Now reading: Infinite Jest.

A couple of links, first, to pieces you’ve probably already read but that I’ve just been enjoying, both courtesy the Howling Fantods “IJ Theses” page.  One is this excellent examination of DFW’s first draft by Steven Moore, a friend of his during his Illinois years.  What it really does is makes me want to see the first draft for myself, but Moore’s notes are nevertheless immensely interesting.

The other is Chris Hager’s undergraduate thesis on IJ, which is embarrassing, given the general quality of my undergrad papers.  I found especially interesting the section on the structure of IJ (it’s the section that starts with the quote about the difference between art and drugs).  Hager posits that the book forms a parabola, a la Gravity’s Rainbow, with the book swooping down into narrative and then slowly coming back up to take us out of the book.  Furthermore, the brutal broomstick-impaling of Lucien Antitoi at the book’s (more or less exact) halfway point bisects the parabola.

The Antitoi murder is a remarkable piece of writing in a number of ways.  It certainly does appear to be a kind of exceptional passage in the book, both in its position and in its execution.  We get to the Antitoi Entertainment shop by following Gately on one of his joyrides in Pat Montesian’s Aventura (which is very black, very fast, and very sleek, and seems a direct allusion to the Imipolex G Schwarzgerät — “black device” — in GR).  What’s remarkable here is how we leave Gately, midsentence, post-semicolon: “and one piece of the debris Gately’s raised and set spinning behind him, a thick flattened M.F. cup, caught by a sudden gust as it falls, twirling, is caught at some aerodyne’s angle and blown spinning all the way to the storefront of one ‘Antitoi Entertainment’…”  And suddenly we’re learning about the Antitoi brothers.  That’s a cinematic segue rather unlike anything else in the book, and a very unusual move by this narrator, if the book can be said to have one consistent narrator.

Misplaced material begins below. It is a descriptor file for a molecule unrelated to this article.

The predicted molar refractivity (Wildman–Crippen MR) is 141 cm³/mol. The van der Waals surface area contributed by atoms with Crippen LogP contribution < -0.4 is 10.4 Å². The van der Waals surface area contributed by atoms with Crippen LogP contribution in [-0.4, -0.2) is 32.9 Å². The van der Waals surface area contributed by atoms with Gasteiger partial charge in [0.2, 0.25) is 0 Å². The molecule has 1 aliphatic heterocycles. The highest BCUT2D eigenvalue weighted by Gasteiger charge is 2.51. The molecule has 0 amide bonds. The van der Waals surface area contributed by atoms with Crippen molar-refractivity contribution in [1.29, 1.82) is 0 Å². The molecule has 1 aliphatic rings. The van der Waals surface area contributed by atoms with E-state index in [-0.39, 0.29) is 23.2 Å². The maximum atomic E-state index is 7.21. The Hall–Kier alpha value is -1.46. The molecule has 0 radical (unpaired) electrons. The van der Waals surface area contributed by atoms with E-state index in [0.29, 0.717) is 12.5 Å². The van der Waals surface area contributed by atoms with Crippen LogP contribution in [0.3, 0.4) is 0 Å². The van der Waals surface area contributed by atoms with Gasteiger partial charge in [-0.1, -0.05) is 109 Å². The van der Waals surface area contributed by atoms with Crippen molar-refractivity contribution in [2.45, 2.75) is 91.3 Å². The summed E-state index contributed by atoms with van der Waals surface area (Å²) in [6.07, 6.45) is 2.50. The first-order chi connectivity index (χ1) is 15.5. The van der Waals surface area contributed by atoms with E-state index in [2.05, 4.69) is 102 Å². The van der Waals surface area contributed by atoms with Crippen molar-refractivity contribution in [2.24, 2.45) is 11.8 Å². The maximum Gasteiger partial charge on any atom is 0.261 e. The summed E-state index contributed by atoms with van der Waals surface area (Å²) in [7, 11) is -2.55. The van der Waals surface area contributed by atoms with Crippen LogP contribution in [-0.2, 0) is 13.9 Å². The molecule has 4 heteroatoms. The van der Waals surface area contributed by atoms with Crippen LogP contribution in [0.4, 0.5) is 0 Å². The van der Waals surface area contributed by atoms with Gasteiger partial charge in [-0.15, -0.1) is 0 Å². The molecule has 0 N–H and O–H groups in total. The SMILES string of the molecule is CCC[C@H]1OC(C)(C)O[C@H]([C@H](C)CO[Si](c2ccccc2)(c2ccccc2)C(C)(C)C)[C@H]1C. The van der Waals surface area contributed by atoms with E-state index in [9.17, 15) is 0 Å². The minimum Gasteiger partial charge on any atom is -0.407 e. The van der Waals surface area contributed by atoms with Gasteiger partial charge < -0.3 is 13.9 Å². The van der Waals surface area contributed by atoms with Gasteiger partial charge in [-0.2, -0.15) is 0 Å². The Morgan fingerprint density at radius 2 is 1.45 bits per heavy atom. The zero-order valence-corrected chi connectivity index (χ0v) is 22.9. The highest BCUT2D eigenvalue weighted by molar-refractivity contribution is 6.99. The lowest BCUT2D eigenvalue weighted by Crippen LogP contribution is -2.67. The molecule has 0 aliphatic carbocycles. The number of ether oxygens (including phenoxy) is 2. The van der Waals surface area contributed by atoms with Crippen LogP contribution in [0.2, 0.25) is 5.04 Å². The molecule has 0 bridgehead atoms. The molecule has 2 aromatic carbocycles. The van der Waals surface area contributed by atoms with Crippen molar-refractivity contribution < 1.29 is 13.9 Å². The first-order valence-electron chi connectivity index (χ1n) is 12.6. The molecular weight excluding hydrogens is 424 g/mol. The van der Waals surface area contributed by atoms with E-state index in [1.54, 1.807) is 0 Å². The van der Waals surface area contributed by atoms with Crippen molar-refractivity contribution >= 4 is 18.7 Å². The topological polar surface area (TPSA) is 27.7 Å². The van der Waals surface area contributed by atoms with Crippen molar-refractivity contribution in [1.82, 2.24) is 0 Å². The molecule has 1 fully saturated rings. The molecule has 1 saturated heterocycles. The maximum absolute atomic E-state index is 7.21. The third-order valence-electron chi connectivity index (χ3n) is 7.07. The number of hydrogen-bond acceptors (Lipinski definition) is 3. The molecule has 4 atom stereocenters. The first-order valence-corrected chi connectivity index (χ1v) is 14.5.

So the wheelchair assassins come for the tape of Infinite Jest which the Antitois have unwittingly stumbled upon, and Lucien is impaled.  (We learn via footnote that “To hear the squeak” is “the very darkest of contemporary Canada’s euphemisms for sudden and violent de-mapping,” thanks to the squeaks of the assassins’ wheelchairs.  Incidentally, just a couple of pages later, we get the awful story of James I. and his father trying to fix a squeak in a bed, the father keeling over in his own vomit, perhaps dead — the parabola has started its ascent.)  And but so after the horrible murder takes place — and it is horrible — we are told that Lucien “sees snow on the round hills of his native Gaspé, pretty curls of smoke from chimneys, his mother’s linen apron…”  And that when he finally dies, impaled, he “sheds his body’s suit” and escapes, whole, and soars north, toward home.

Remarkable.  The pole at the center of this book is death and a rather startling, unexpected declaration of rebirth.  It is awful and disgusting and horribly symbolic (impaled on a broomstick, like the O.N.A.N. of the book, created by an obsession with cleanliness), and then, suddenly, beautiful, lovely, sincere.  Lucien is an innocent, very like Mario, and DFW seems to have nothing but affection for both of these characters.  (There’s a telling passage on p. 517 in which Mario’s sympathetic view of Charles Tavis is contrasted with Hal’s view, which tends to focus on Tavis’s effect on him, Hal.)  In the escape of Lucien from his agonizing death, there’s this sense of the undoing of the horror of Gravity’s Rainbow: no longer strapped into a horrible body-suit plunging toward death, but “shed” of it, hurtling home, out of death.  It’s an escape, or an attempted escape, from the irony and stricture and coldness of metafiction, through metafiction.  There’s something remarkable, too, in the way Lucien’s spirit is “catapulted,” like the trash of the U.S., and in the way it “sound[s] a bell-clear and nearly maternal alarmed call-to-arms in all the world’s well-known tongues.”  I am not sure I know what this means, I am not sure why the call is “nearly maternal.”  Gorgeous phrase, though.

In a lot of ways, this is as much of an ending and beginning as the book has.  For, although it’s a bifurcated parabola, the book must also be annular, a ring, a circle.  The book dances around its center — what happens to Hal, what happens to Gately.  Those two are the head and heart, respectively, of the work.  (I’m noticing on this reading just how many of the footnotes occur in Hal’s sections.  It’s disproportionate, let’s put it that way.  Can’t stop thinking, that Hal.)